Sentence Given in Ohio to Convicted Founder of Fake Veterans Charity

Sentence Given in Ohio to Convicted Founder of Fake Veterans Charity

By Debbie Gregory.

On October 9th, MilitaryConnection.com posted an article about John Donald Cody, the mastermind behind a fake military charity, the US Navy Veterans Association (USNVA). Cody contends that he is retired Navy Lieutenant Commander Bobby Thompson. But fingerprints prove that he is in fact, a former Army Captain, Harvard trained lawyer, and fugitive John Donald Cody. It is only fitting that we now share the conclusion of this bizarre and unfortunate story, a scheme that conned donors out of $100 million.

Cody was accused of committing fraud in 41 states. Ohio took the lead in the case, and indicted Cody in 2010. Cody disappeared for nearly two years, and was arrested last year in Portland, Oregon. The trial began on September 30th.

On November 14th , a jury in Cleveland found Cody guilty of racketeering, theft, money laundering and 12 counts of identity theft. At the end of the trial, Cody arrived in court with an extremely unkempt appearance. Cody’s shirt was unbuttoned, exposing his bare chest and stomach, and his hair was uncombed. Judge Steven Gall ordered him to appear in court clean and groomed for sentencing.

Immediately after the guilty verdict, members of the jury told attorneys on both sides that they were disappointed that Cody hadn’t testified. Defense Attorney Joseph Patituce used their statements to claim that the jury showed bias against his client and requested a new trial. The request was denied.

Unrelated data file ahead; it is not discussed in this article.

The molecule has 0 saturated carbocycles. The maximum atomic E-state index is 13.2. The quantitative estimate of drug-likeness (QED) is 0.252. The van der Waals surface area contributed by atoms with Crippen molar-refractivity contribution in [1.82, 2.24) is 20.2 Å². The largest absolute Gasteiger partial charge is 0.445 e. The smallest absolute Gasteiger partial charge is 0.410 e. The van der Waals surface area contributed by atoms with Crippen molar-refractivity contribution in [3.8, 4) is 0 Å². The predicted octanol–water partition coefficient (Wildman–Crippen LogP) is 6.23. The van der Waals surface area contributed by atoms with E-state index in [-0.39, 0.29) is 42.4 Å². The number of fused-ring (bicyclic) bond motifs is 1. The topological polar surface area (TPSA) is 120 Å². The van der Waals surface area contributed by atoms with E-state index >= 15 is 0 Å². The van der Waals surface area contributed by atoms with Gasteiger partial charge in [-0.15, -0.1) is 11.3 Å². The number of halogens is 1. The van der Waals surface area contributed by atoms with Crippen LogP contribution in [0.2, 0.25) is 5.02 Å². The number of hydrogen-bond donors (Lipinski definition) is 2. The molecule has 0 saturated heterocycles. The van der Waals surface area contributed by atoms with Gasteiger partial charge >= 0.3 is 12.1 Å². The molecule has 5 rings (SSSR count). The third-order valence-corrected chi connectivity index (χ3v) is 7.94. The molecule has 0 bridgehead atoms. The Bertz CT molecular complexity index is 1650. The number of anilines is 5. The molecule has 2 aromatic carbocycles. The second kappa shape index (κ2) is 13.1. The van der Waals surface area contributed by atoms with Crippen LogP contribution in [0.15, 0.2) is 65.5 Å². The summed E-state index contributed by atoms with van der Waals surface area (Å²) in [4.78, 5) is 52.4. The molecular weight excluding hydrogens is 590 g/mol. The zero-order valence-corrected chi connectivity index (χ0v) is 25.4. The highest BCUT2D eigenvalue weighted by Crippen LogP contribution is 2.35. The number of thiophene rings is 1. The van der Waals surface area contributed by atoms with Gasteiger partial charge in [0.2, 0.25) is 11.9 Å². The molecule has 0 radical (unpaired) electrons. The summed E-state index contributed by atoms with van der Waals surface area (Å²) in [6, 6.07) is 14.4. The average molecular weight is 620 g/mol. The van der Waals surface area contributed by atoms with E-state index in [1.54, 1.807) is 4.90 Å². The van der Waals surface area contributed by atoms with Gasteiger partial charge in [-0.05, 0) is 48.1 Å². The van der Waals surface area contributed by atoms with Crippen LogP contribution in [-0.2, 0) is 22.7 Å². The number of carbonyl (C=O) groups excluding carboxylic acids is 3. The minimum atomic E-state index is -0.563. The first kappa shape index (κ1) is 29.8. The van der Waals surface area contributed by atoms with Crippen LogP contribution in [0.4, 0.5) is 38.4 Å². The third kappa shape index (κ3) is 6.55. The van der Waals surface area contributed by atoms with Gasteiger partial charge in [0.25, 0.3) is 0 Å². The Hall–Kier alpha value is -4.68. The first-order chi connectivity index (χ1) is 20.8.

On December 16th, Cody went before Judge Gall, and his appearance was much more tidy. He complained to the judge about mistreatment and abuse from his jailors. Guards responsible for Cody had already reported that he had been displaying erratic behavior, including smashing his own head against his cell walls to the point where blood was visible.

Judge Gall decided that he had heard enough lies from John Donald Cody. Cody stole money that was intended for Veterans and his crime has negatively impacted legitimate charities. He has been sentenced to 28 years in prison. The Ohio attorney general’s office requested a sentence of 41 years. But Gall said that the length of the sentence reflected the length of the “charade” that Cody perpetrated, in regards to the fake USNVA.

Gall also said that Cody’s crimes had harmed Veterans and had hurt other charities, causing donors to become skeptical. “Everyone’s afraid to give,” Gall said.

After the sentencing, Attorney Patitce again made remarks that he intended to appeal the courts decision, claiming that ineffective legal representation issues stemming from limited preparation time might be a basis for an appeal. Patituce says that his client denies committing the crimes. This supports Cody’s earlier defense that his USNVA ties were a CIA cover.

Of the $100 million, only a small portion of the money was found, including a suitcase that contained fake ID’s and $980,000 cash. Most of the lost money was already spent by USNVA to fund political campaigns, including campaigns for former president Bush and former presidential contenders Mitt Romney, John McCain and Rudolph Giuliani.

A portion of the recovered money is being petitioned to cover the cost of the trial and investigation. More than half of it is being petitioned to go for its originally intended purpose. $650,871.30 will most likely go to Veterans charities.